MOCpages : Share your LEGO® creations
LEGO models my own creation MOCpages toys shop
Welcome to the world's greatest LEGO fan community!
Explore cool creations, share your own, and have lots of fun together.  ~  It's all free!
Comment on Colt .25 Automatic
 
Rate it
55555 Excellent  
I like it
4444 Very good
I like it
333 Good
22 Average
1 Not good
  (I'll rate it later)
First name Have a MOCapges account? Sign in
Last name
E-mail
You'll need to check your e-mail before we post your comment.
Your e-mail won't be shown onscreen, and we will never sell or abuse it.
Comments
(No HTML, please)
  Use appropriate language and do not be mean, rude, or insulting.
Inappropriate comments will be deleted before anyone sees them,
and your account may be deleted. Full rules | Why?


Colt .25 Automatic . A MOCpages first!! (I think??) I had been taking a short break from building muscle cars, and was wondering if I should try something different. Anyway, I was browsing through the guns here at MOCpages, and was surprized to find that nobody had made a replica of Colt's smallest automatic pistol. So, I grabbed a hand full of black pieces and started building. It's not nearly the greatest LEGO pistol ever, I know, but hey! It turned out to be a fun little weekend project. . The Colt .25 was designed by John Browing in 1897, and was originally manufactured as the FN model 1905, by FN herstal in Belgium. It wasn't until 1908 that Colt started production of their version, the Model 1908 Vest Pocket pistol. It was designed as a concealed carry weapon, firing the Browning-invented .25 ACP cartridge from a six-round magazine. At only four inches long, it quickly earned a reputation as a small, reliable pocket gun, and saw use on both sides of the law during the 1920's and 30's. Production stopped in 1946, but Colt had enough spare parts left over to produce a few more up until 1948. About 420,700 of these pistols had been made by then, and amazingly, many are still in use today. Features: Working slide Working trigger Opening ejector port You can't see me! And now the trigger. Unfortunately, the model is too small to include a working hammer, but I think I did pretty well with the trigger and slide. The slide. Duh. Another nice feature would be a working slide lock. Anybody who knows their guns knows that the .25 had a tiny little slide lock, which has been very hard to replicate in LEGO. But I'll keep trying! Yes, the slide snaps forward when you release it. (rubber band power, of course) For this picture, I have a plate connected to the bottom of the slide to keep it from moving forward. The ejector port. Well, that's about all there is to see of my little weekend project. Hopefully, I'll be able to add that slide lock, and muscle car fans, don't worry! There's more cars coming soon. Update: August 22nd, 2009. I took another look at the design, and though it could use some slight improvements. Now I've added the footplate on the front of the grip, a more realistic curve to the trigger guard, and now the barrel doesn't stick out of the front of the slide. Simply put, there's just a few small changes here and there to make the shape of the pistol more realistic. The real .25 with its big brother, the .32 automatic. Hey, somebody make a .32, quick! There aren't any on MOCpages yet!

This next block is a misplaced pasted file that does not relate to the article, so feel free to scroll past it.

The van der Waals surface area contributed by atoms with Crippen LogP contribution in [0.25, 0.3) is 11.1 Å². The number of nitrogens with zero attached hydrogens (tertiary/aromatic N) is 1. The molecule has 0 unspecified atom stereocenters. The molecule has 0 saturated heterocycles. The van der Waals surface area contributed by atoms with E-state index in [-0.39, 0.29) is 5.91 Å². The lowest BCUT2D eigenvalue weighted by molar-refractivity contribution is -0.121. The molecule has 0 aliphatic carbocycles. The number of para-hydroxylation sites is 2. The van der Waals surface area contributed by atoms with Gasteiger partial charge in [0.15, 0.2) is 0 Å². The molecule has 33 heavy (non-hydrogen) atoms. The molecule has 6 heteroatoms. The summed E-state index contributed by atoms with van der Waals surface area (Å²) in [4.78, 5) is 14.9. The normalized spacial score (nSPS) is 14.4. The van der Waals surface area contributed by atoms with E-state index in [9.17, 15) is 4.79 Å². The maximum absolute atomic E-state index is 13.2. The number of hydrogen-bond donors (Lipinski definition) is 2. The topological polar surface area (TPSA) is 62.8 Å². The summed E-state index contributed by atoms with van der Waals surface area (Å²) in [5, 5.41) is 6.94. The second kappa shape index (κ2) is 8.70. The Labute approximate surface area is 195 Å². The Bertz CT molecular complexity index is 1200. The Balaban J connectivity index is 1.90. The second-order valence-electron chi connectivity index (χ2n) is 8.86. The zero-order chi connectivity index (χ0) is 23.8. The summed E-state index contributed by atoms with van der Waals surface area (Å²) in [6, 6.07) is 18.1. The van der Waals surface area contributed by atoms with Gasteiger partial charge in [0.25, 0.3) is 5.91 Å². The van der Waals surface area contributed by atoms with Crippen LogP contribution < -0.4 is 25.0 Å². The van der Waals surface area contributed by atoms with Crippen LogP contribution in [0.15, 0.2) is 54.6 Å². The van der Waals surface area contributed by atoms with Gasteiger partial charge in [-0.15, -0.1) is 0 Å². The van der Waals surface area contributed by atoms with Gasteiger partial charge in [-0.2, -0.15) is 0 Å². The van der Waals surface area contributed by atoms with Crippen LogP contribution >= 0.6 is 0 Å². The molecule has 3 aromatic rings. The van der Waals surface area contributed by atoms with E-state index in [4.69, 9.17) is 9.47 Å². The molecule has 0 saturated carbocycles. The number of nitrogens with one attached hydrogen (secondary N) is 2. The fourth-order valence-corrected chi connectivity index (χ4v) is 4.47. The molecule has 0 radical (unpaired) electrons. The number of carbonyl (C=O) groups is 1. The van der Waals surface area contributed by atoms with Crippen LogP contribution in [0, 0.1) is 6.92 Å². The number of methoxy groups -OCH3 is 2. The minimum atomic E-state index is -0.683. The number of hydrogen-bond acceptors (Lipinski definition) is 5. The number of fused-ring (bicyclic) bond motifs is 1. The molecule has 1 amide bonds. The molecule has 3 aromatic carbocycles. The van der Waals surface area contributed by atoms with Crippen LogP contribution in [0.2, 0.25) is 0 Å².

LEGO models my own creation MOCpages toys shop


You Your home page | LEGO creations | Favorite builders
Activity Activity | Comments | Creations
Explore Explore | Recent | Groups
MOCpages is an unofficial, fan-created website. LEGO® and the brick configuration are property of The LEGO Group, which does not sponsor, own, or endorse this site.
©2002-2014 Sean Kenney Design Inc | Privacy policy | Terms of use